what began as an Ottawa in-joke is growing into an international meme thanks to the power of the Internet. imagine my surprise at the uproar caused by an innocent photo of me and Hooman posted to flickr following a local celebration of the ninth day of Ridván (the same one where Eric Farr performed). Not only have people around the world discovered the hilarity of heyvooning, they’re doing it themselves—and posting the photos to flickr, where a new heyvoon group collects the fallout. Check it out, and be sure to contribute samples of your own neighbourhood heyvoonery.
The CanWest News Service published a story on the “greening” of religion which briefly mentioned the Baha’i Faith, and that got me thinking a bit about the Baha’i take on environmental stewardship. The Baha’i Writings contain lots of insight about ecological principles and environmental stewardship. I prepared a workshop about ecology for the U of Ottawa CABS a while back, and I found lots of good resources in the compilation on the conservation of the earth’s resources and the Universal House of Justice’s response to a believer’s question about James Lovelock’s Gaia hypothesis. Most relevant to this age of environmental crisis, perhaps, is Bahá’u’lláh’s admonition that “[i]f carried to excess, civilization will prove as prolific a source of evil as it had been of goodness when kept within the restraints of moderation.”
Ottawa’s Baha’i community is heavily involved in environmental affairs; besides hosting conferences—such as the upcoming International Environment Forum conference in October—and participating in interfaith dialogue on the environment such as that pioneered by Faith and the Common Good—the group cited in the article above—its efforts have extended to the greening of our very own “sacred space”, the Ottawa Baha’i Centre, which was renovated in the summer of 2006 with energy efficiency in mind (compact fluorescents ftw). Waste is reduced by keeping dishes on hand for community functions such as Nineteen-day Feasts and Holy Days and banning the use of disposables. Recycling is a major commitment at the centre, which our local children’s class underlined by creating special decorations for the centre’s many recycling bins.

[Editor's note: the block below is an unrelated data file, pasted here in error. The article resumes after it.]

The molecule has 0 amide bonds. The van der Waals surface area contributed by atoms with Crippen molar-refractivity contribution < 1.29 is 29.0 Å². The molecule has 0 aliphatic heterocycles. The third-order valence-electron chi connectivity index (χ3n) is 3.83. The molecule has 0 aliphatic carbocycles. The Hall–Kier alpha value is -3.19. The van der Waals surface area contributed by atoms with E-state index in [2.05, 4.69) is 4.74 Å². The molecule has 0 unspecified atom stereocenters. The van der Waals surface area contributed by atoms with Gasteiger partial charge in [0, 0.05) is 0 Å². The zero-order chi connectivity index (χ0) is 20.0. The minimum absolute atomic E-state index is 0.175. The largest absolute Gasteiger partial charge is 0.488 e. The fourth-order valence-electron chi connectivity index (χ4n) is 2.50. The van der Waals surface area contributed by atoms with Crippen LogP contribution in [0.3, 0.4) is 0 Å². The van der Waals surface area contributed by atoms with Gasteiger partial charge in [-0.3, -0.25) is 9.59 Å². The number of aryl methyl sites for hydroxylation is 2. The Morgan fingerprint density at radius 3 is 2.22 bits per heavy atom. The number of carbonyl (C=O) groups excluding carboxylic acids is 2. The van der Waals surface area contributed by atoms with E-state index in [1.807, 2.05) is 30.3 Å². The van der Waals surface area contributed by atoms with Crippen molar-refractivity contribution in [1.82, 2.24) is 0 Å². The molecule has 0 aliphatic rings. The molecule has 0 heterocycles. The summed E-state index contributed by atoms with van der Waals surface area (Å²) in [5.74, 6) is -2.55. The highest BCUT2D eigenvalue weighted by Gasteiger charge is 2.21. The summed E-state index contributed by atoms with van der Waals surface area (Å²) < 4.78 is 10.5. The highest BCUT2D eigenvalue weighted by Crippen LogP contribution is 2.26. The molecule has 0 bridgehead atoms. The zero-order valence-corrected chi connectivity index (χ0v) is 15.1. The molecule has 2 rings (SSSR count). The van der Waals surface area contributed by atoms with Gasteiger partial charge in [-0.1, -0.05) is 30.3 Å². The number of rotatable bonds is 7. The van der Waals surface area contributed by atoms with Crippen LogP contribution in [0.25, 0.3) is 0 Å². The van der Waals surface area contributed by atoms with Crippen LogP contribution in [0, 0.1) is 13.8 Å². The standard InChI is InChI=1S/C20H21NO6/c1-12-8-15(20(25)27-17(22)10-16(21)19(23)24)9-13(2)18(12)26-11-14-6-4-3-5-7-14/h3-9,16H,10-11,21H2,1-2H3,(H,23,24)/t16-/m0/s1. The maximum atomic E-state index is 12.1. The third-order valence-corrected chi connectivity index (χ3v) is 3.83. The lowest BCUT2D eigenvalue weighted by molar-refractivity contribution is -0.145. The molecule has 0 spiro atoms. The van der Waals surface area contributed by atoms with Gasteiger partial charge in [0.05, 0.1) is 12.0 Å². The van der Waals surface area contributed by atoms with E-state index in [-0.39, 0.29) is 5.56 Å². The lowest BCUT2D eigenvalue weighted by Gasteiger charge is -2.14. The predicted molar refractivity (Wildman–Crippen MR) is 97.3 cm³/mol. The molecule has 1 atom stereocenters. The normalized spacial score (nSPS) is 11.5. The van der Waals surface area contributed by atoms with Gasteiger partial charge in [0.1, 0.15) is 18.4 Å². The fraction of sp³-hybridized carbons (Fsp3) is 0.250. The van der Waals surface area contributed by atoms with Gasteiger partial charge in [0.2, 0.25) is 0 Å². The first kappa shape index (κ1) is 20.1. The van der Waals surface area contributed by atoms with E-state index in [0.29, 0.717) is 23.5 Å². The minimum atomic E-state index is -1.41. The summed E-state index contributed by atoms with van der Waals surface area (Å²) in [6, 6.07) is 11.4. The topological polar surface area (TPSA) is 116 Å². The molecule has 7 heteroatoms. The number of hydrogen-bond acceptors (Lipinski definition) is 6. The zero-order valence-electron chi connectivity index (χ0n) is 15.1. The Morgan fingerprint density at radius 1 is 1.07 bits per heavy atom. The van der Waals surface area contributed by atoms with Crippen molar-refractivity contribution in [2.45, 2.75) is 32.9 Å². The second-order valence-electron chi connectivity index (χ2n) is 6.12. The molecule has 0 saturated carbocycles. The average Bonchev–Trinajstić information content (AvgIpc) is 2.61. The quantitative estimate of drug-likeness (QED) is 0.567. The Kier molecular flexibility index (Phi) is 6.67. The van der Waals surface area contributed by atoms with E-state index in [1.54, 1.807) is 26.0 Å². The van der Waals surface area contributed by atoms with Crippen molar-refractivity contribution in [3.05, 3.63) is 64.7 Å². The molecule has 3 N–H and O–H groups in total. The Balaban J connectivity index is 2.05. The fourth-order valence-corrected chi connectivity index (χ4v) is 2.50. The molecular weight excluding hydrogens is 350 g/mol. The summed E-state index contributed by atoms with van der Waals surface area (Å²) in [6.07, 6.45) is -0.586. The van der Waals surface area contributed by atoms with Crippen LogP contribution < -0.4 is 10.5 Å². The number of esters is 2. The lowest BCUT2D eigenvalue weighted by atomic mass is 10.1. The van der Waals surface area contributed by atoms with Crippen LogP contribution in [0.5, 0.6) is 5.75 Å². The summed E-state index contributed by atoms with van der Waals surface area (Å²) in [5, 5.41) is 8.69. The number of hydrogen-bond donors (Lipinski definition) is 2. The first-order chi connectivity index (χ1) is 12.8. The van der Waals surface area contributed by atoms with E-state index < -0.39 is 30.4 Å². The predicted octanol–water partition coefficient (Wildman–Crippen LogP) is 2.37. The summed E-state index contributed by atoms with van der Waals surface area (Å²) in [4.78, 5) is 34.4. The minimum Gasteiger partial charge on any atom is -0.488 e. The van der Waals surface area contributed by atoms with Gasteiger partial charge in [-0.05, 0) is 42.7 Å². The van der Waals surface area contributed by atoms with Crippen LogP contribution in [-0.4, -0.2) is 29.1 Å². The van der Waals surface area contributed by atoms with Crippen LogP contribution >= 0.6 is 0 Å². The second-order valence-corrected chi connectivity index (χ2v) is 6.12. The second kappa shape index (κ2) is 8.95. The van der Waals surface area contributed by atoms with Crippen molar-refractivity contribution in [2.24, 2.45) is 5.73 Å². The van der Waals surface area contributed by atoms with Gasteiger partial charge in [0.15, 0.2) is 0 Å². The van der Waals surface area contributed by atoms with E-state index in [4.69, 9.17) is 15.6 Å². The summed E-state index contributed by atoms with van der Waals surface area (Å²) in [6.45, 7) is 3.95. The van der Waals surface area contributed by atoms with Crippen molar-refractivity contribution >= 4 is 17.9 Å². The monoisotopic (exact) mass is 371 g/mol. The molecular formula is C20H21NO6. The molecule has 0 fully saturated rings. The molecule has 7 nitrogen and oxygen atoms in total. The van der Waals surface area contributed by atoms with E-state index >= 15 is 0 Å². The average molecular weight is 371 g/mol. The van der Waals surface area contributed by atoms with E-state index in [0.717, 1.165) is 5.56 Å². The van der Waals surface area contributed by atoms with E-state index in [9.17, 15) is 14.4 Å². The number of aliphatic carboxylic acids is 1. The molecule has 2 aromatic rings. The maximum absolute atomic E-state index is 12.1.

I can say all this and feel like it’s all good, but the fact is there’s always lots of room to improve when it comes to being “green”. Like the article says, there are so many ways to do a little bit more to be planet-friendly; install rain barrels, for example, or compost bins. Encourage the faithful to use alternative forms of transportation, such as bicycles or public transit (we’re lucky—the bus system is good in Ottawa). Install solar panels, or a grey-water system. One good source of inspiration, FYI, is the Otesha Project—I’ve always wanted to blog more about them. They go around promoting environmental and ecological stewardship through the adoption of healthy, sustainable lifestyles that reduce our dependence on wasteful and/or socially unjust practices. I bought their book at a Baha’i fireside and it’s full of awesome tips.
aha! after a while of messing around and banging my head against a wall of PHP, I’ve given my photos page a much-needed overhaul. now, instead of linking you directly to flickr, photos will appear directly within the comfortable doberman pizza interface you’re used to. to celebrate, I’ve posted photos from the recent reflection meeting, the refresher session on Anna’s presentation last Monday, the devotional meeting at Julie & Fanfan’s place last weekend, and the latest edition of our children’s class—all nicely arranged into photosets (i.e. albums) for your browsing pleasure. And don’t worry, if you want to see higher-res versions they’re still around on flickr. let me know what you think!